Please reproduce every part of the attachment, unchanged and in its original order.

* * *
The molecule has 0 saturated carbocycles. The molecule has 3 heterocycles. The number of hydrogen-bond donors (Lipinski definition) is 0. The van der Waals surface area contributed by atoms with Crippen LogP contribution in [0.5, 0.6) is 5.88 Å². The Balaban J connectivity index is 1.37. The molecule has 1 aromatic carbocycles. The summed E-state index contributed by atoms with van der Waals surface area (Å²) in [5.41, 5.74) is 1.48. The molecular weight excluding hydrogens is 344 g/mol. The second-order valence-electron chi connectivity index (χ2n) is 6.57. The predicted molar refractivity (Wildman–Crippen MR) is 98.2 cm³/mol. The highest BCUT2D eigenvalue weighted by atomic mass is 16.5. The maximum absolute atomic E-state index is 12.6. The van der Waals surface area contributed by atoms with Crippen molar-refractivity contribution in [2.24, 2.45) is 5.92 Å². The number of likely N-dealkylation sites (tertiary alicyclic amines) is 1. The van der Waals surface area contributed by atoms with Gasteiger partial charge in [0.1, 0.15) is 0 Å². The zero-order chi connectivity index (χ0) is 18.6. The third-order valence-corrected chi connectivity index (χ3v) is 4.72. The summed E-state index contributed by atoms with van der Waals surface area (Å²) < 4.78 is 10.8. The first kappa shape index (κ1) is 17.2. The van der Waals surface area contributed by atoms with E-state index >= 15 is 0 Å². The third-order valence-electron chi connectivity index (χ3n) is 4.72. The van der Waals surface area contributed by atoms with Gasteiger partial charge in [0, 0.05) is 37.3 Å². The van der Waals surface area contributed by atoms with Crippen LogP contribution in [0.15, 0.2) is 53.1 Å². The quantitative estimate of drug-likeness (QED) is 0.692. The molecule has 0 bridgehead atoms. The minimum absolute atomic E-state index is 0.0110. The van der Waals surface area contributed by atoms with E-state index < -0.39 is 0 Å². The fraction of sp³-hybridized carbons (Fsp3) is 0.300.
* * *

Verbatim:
The molecule has 0 saturated carbocycles. The molecule has 3 heterocycles. The number of hydrogen-bond donors (Lipinski definition) is 0. The van der Waals surface area contributed by atoms with Crippen LogP contribution in [0.5, 0.6) is 5.88 Å². The Balaban J connectivity index is 1.37. The molecule has 1 aromatic carbocycles. The summed E-state index contributed by atoms with van der Waals surface area (Å²) in [5.41, 5.74) is 1.48. The molecular weight excluding hydrogens is 344 g/mol. The second-order valence-electron chi connectivity index (χ2n) is 6.57. The predicted molar refractivity (Wildman–Crippen MR) is 98.2 cm³/mol. The highest BCUT2D eigenvalue weighted by atomic mass is 16.5. The maximum absolute atomic E-state index is 12.6. The van der Waals surface area contributed by atoms with Crippen molar-refractivity contribution in [2.24, 2.45) is 5.92 Å². The number of likely N-dealkylation sites (tertiary alicyclic amines) is 1. The van der Waals surface area contributed by atoms with Gasteiger partial charge in [0.1, 0.15) is 0 Å². The zero-order chi connectivity index (χ0) is 18.6. The third-order valence-corrected chi connectivity index (χ3v) is 4.72. The summed E-state index contributed by atoms with van der Waals surface area (Å²) < 4.78 is 10.8. The first kappa shape index (κ1) is 17.2. The van der Waals surface area contributed by atoms with E-state index >= 15 is 0 Å². The third-order valence-electron chi connectivity index (χ3n) is 4.72. The van der Waals surface area contributed by atoms with Gasteiger partial charge in [0, 0.05) is 37.3 Å². The van der Waals surface area contributed by atoms with Crippen LogP contribution in [0.15, 0.2) is 53.1 Å². The quantitative estimate of drug-likeness (QED) is 0.692. The molecule has 0 bridgehead atoms. The minimum absolute atomic E-state index is 0.0110. The van der Waals surface area contributed by atoms with E-state index < -0.39 is 0 Å². The fraction of sp³-hybridized carbons (Fsp3) is 0.300.